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Clin Pharmacol Ther. 2000 Jul;68(1):6-12.

Oral bioavailability of digoxin is enhanced by talinolol: evidence for involvement of intestinal P-glycoprotein.

Author information

1
Division of Clinical Pharmacology, Institute of Pharmacology, Ernst Moritz Arndt University, Greifswald, Germany.

Abstract

OBJECTIVE:

Recent data indicated that disposition of oral digoxin is modulated by intestinal P-glycoprotein. The cardioselective beta-blocker talinolol has been described to be secreted by way of P-glycoprotein into the lumen of the gastrointestinal tract after oral and intravenous administration. We therefore hypothesized that coadministration of digoxin and talinolol may lead to a drug-drug interaction based on a competition for intestinal P-glycoprotein.

METHODS:

Pharmacokinetics of digoxin (0.5 mg orally), talinolol (30 mg intravenously and 100 mg orally), and digoxin plus talinolol orally, as well as digoxin plus talinolol intravenously, were assessed in five male and five female healthy volunteers (age range, 23 to 30 years; body weight, 60 to 95 kg) in a changeover study with at least a 7-day washout period. Digoxin and talinolol were analyzed by fluorescence polarization immunoassay and HPLC, respectively.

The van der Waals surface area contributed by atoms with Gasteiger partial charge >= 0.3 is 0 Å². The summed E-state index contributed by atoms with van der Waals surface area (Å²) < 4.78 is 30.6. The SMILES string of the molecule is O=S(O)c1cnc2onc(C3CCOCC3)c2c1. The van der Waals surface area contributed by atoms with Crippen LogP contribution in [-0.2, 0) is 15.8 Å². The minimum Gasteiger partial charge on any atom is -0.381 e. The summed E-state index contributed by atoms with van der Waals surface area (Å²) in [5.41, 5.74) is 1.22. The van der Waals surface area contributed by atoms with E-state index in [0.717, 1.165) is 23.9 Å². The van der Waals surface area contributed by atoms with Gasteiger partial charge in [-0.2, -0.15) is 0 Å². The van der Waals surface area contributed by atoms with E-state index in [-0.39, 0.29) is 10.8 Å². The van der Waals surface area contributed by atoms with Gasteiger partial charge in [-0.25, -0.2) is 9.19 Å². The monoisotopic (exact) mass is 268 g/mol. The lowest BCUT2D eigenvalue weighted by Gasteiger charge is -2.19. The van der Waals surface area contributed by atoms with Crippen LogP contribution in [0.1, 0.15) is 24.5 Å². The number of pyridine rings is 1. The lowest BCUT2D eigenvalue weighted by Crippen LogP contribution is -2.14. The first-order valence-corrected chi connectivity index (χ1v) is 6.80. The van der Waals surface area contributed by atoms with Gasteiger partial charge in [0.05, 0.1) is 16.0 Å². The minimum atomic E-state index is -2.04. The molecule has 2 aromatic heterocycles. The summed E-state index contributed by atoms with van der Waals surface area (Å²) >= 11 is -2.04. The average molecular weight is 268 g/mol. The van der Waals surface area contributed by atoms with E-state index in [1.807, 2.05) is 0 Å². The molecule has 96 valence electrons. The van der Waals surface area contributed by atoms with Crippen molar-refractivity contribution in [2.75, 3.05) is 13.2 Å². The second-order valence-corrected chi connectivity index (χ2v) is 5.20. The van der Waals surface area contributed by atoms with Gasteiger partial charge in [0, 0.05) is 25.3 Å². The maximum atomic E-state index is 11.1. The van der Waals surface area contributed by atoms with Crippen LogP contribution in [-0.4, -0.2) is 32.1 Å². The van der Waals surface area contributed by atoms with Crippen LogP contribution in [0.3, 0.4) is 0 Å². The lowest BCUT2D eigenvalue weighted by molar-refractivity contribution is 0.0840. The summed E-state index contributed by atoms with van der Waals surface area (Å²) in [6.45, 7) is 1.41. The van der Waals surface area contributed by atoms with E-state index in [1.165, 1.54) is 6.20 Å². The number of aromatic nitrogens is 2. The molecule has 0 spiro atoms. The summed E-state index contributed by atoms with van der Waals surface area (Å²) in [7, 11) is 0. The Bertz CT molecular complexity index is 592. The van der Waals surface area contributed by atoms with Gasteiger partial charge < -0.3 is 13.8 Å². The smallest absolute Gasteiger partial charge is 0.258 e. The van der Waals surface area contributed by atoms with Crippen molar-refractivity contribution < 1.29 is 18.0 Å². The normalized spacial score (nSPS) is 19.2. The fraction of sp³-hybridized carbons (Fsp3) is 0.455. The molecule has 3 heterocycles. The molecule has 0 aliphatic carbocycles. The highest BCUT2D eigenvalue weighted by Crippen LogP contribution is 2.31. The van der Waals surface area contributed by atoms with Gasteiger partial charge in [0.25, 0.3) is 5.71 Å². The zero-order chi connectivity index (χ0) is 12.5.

RESULTS:

Oral coadministration of 100 mg talinolol increased the area under the concentration-time curve (AUC) from 0 to 6 hours and the AUC from 0 to 72 hours of digoxin significantly by 18% and 23%, respectively (5.85+/-1.49 versus 7.22+/-1.29 ng x h/mL and 23.0+/-3.3 versus 27.1+/-3.7 ng x h/mL, for both P<.05) and the maximum serum levels by 45%. Renal clearance and half-life of digoxin remained unchanged. Coinfusion of 30 mg talinolol with oral digoxin had no significant effects on digoxin pharmacokinetics. Digoxin did not affect the disposition of talinolol after both oral and intravenous administration.

CONCLUSION:

We observed a significantly increased bioavailability of digoxin with oral coadministration of talinolol, which is most likely caused by competition for intestinal P-glycoprotein.

PMID:
10945310
DOI:
10.1067/mcp.2000.107579
[Indexed for MEDLINE]

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